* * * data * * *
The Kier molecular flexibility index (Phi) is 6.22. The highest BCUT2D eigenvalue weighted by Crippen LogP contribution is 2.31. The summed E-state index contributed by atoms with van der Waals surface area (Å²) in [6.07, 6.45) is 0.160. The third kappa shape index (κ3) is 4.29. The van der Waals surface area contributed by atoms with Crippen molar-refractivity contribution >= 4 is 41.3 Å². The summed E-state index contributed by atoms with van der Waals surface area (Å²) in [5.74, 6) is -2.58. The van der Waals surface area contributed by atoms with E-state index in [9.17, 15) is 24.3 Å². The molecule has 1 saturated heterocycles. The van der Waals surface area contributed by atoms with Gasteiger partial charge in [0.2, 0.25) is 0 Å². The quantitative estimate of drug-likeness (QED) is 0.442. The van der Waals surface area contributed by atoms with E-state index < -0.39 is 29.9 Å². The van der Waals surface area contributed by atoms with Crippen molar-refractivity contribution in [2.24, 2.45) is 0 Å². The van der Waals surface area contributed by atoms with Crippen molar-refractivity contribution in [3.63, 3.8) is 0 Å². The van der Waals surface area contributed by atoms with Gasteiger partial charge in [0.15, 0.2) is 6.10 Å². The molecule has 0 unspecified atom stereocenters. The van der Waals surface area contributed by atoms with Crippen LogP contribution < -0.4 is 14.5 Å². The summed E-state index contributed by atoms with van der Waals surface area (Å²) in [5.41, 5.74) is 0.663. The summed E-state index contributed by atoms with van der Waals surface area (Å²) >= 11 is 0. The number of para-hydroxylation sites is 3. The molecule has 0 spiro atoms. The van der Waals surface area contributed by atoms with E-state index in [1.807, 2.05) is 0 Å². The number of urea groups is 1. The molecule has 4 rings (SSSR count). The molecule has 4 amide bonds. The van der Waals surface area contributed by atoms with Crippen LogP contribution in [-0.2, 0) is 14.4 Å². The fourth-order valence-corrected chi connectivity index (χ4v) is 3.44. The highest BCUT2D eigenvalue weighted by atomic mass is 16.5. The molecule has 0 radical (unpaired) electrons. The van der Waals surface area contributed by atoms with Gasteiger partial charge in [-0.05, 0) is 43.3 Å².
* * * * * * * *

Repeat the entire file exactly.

The Kier molecular flexibility index (Phi) is 6.22. The highest BCUT2D eigenvalue weighted by Crippen LogP contribution is 2.31. The summed E-state index contributed by atoms with van der Waals surface area (Å²) in [6.07, 6.45) is 0.160. The third kappa shape index (κ3) is 4.29. The van der Waals surface area contributed by atoms with Crippen molar-refractivity contribution >= 4 is 41.3 Å². The summed E-state index contributed by atoms with van der Waals surface area (Å²) in [5.74, 6) is -2.58. The van der Waals surface area contributed by atoms with E-state index in [9.17, 15) is 24.3 Å². The molecule has 1 saturated heterocycles. The van der Waals surface area contributed by atoms with Gasteiger partial charge in [0.2, 0.25) is 0 Å². The quantitative estimate of drug-likeness (QED) is 0.442. The van der Waals surface area contributed by atoms with E-state index < -0.39 is 29.9 Å². The van der Waals surface area contributed by atoms with Crippen molar-refractivity contribution in [2.24, 2.45) is 0 Å². The van der Waals surface area contributed by atoms with Crippen molar-refractivity contribution in [3.63, 3.8) is 0 Å². The van der Waals surface area contributed by atoms with Gasteiger partial charge in [0.15, 0.2) is 6.10 Å². The molecule has 0 unspecified atom stereocenters. The van der Waals surface area contributed by atoms with Crippen LogP contribution < -0.4 is 14.5 Å². The summed E-state index contributed by atoms with van der Waals surface area (Å²) in [5.41, 5.74) is 0.663. The summed E-state index contributed by atoms with van der Waals surface area (Å²) >= 11 is 0. The number of para-hydroxylation sites is 3. The molecule has 0 spiro atoms. The van der Waals surface area contributed by atoms with E-state index in [1.807, 2.05) is 0 Å². The number of urea groups is 1. The molecule has 4 rings (SSSR count). The molecule has 4 amide bonds. The van der Waals surface area contributed by atoms with Crippen LogP contribution in [-0.2, 0) is 14.4 Å². The fourth-order valence-corrected chi connectivity index (χ4v) is 3.44. The highest BCUT2D eigenvalue weighted by atomic mass is 16.5. The molecule has 0 radical (unpaired) electrons. The van der Waals surface area contributed by atoms with Gasteiger partial charge in [-0.05, 0) is 43.3 Å².